Rick Steves takes you on a tour of Europe’s most offbeat cemeteries

Over the years, I’ve popped into a lot of burial grounds – some peaceful and scenic, some eerie and evocative – all revealing compelling stories of the past. Some high-profile places – such as the catacombs in Rome or Père Lachaise Cemetery in Paris –get a lot of press; these are some of my favorite lesser-known places to commune with Europeans long gone.

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Cemetery of the Fountains (Naples)

The series of caves known as the Cemetery of the Fountains (Cimitero delle Fontanelle) are stacked with human bones and dotted with chapels.

A thousand years ago, this was just a quarry cut into the hills north of Naples. But in the 16th century, churches with crowded burial grounds began moving the bones of their long-dead here to make room for the newly dead.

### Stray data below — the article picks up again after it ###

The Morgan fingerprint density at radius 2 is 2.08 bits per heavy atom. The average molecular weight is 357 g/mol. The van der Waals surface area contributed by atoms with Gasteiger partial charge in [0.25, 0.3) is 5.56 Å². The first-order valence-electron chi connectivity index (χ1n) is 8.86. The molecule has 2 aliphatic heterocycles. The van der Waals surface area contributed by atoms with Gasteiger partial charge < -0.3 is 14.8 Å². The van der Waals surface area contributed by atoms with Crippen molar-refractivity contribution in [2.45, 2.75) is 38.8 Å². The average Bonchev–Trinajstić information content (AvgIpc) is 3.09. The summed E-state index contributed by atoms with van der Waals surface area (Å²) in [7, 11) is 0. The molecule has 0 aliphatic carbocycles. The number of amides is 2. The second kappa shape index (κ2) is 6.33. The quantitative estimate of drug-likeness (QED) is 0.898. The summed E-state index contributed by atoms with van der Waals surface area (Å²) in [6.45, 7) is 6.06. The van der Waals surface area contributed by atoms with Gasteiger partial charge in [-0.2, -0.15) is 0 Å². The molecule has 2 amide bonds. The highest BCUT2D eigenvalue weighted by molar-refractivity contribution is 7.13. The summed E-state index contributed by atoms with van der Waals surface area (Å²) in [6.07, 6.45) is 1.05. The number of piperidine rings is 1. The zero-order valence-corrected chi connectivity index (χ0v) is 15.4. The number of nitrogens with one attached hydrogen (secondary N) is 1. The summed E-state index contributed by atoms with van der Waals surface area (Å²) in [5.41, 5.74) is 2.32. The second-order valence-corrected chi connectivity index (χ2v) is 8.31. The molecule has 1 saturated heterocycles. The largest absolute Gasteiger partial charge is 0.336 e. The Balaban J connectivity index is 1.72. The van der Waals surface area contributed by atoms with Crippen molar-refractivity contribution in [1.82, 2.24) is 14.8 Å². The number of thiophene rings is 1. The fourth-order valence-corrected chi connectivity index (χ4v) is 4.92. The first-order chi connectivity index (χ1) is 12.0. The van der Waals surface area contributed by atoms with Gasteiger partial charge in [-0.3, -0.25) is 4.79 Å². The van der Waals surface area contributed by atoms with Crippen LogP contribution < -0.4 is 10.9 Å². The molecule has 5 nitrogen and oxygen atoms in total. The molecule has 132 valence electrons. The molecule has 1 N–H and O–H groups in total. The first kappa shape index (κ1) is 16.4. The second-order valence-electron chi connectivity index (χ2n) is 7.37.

In Italy, Naples' Cemetery of the Fountains (Cimitero delle Fontanelle) houses the remains of paupers and plague victims. Eventually, locals started "adopting" them and giving them names.

Later, these caves housed the bones of plague victims and paupers. In the 19th century, many churches again emptied their cemeteries and added even more skulls to this vast ossuary. Then devout locals started to “adopt” the remains. They named the skulls, put them in little houses, brought them flowers, and asked them to intervene with God for favors. If you visit this free sight in Naples’ gritty Sanità District, consider bringing some flowers too.

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